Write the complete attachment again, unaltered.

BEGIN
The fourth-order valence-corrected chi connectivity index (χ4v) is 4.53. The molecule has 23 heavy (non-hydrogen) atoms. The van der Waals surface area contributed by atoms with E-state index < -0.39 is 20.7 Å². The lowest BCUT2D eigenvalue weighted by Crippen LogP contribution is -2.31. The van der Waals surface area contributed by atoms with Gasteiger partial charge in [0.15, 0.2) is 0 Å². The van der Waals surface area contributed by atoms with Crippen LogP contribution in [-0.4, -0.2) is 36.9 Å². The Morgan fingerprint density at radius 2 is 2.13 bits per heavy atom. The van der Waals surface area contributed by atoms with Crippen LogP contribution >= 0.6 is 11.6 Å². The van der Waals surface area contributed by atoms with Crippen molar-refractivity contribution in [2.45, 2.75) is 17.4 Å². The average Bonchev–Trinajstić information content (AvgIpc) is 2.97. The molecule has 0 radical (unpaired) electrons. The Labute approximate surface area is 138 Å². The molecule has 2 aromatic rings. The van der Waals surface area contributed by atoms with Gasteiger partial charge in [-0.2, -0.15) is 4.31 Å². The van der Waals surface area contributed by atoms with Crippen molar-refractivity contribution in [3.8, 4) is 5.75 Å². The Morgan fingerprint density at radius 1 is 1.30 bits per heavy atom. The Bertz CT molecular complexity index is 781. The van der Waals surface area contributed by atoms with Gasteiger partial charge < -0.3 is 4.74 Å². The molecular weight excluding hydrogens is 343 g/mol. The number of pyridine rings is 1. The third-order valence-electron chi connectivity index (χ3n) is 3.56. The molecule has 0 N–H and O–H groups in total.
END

The fourth-order valence-corrected chi connectivity index (χ4v) is 4.53. The molecule has 23 heavy (non-hydrogen) atoms. The van der Waals surface area contributed by atoms with E-state index < -0.39 is 20.7 Å². The lowest BCUT2D eigenvalue weighted by Crippen LogP contribution is -2.31. The van der Waals surface area contributed by atoms with Gasteiger partial charge in [0.15, 0.2) is 0 Å². The van der Waals surface area contributed by atoms with Crippen LogP contribution in [-0.4, -0.2) is 36.9 Å². The Morgan fingerprint density at radius 2 is 2.13 bits per heavy atom. The van der Waals surface area contributed by atoms with Crippen LogP contribution >= 0.6 is 11.6 Å². The van der Waals surface area contributed by atoms with Crippen molar-refractivity contribution in [2.45, 2.75) is 17.4 Å². The average Bonchev–Trinajstić information content (AvgIpc) is 2.97. The molecule has 0 radical (unpaired) electrons. The Labute approximate surface area is 138 Å². The molecule has 2 aromatic rings. The van der Waals surface area contributed by atoms with Gasteiger partial charge in [-0.2, -0.15) is 4.31 Å². The van der Waals surface area contributed by atoms with Crippen molar-refractivity contribution in [3.8, 4) is 5.75 Å². The Morgan fingerprint density at radius 1 is 1.30 bits per heavy atom. The Bertz CT molecular complexity index is 781. The van der Waals surface area contributed by atoms with Gasteiger partial charge < -0.3 is 4.74 Å². The molecular weight excluding hydrogens is 343 g/mol. The number of pyridine rings is 1. The third-order valence-electron chi connectivity index (χ3n) is 3.56. The molecule has 0 N–H and O–H groups in total.